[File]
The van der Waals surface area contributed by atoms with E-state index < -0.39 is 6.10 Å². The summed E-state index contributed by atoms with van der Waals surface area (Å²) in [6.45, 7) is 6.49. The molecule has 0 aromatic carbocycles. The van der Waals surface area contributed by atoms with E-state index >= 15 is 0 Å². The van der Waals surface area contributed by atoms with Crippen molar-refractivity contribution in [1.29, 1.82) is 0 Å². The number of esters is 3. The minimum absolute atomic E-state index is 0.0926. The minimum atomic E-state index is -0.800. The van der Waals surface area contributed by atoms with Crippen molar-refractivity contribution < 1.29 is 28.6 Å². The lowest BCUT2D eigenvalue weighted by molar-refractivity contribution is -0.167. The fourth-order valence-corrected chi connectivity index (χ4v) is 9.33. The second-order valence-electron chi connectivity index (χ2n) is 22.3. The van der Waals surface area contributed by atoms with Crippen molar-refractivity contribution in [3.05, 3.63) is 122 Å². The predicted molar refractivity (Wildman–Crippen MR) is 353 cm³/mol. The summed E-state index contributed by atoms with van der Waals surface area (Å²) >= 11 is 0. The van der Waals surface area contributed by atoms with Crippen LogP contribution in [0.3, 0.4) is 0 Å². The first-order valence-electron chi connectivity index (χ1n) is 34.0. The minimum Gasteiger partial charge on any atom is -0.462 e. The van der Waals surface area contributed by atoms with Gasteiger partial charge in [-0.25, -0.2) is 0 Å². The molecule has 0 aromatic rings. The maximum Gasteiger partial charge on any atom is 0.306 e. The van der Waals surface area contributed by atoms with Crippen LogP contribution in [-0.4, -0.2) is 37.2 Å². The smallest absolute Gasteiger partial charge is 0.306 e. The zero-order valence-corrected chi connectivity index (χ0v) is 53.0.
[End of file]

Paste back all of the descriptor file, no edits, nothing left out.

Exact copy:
The van der Waals surface area contributed by atoms with E-state index < -0.39 is 6.10 Å². The summed E-state index contributed by atoms with van der Waals surface area (Å²) in [6.45, 7) is 6.49. The molecule has 0 aromatic carbocycles. The van der Waals surface area contributed by atoms with E-state index >= 15 is 0 Å². The van der Waals surface area contributed by atoms with Crippen molar-refractivity contribution in [1.29, 1.82) is 0 Å². The number of esters is 3. The minimum absolute atomic E-state index is 0.0926. The minimum atomic E-state index is -0.800. The van der Waals surface area contributed by atoms with Crippen molar-refractivity contribution < 1.29 is 28.6 Å². The lowest BCUT2D eigenvalue weighted by molar-refractivity contribution is -0.167. The fourth-order valence-corrected chi connectivity index (χ4v) is 9.33. The second-order valence-electron chi connectivity index (χ2n) is 22.3. The van der Waals surface area contributed by atoms with Crippen molar-refractivity contribution in [3.05, 3.63) is 122 Å². The predicted molar refractivity (Wildman–Crippen MR) is 353 cm³/mol. The summed E-state index contributed by atoms with van der Waals surface area (Å²) >= 11 is 0. The van der Waals surface area contributed by atoms with Crippen LogP contribution in [0.3, 0.4) is 0 Å². The first-order valence-electron chi connectivity index (χ1n) is 34.0. The minimum Gasteiger partial charge on any atom is -0.462 e. The van der Waals surface area contributed by atoms with Gasteiger partial charge in [-0.25, -0.2) is 0 Å². The molecule has 0 aromatic rings. The maximum Gasteiger partial charge on any atom is 0.306 e. The van der Waals surface area contributed by atoms with Crippen LogP contribution in [-0.4, -0.2) is 37.2 Å². The smallest absolute Gasteiger partial charge is 0.306 e. The zero-order valence-corrected chi connectivity index (χ0v) is 53.0.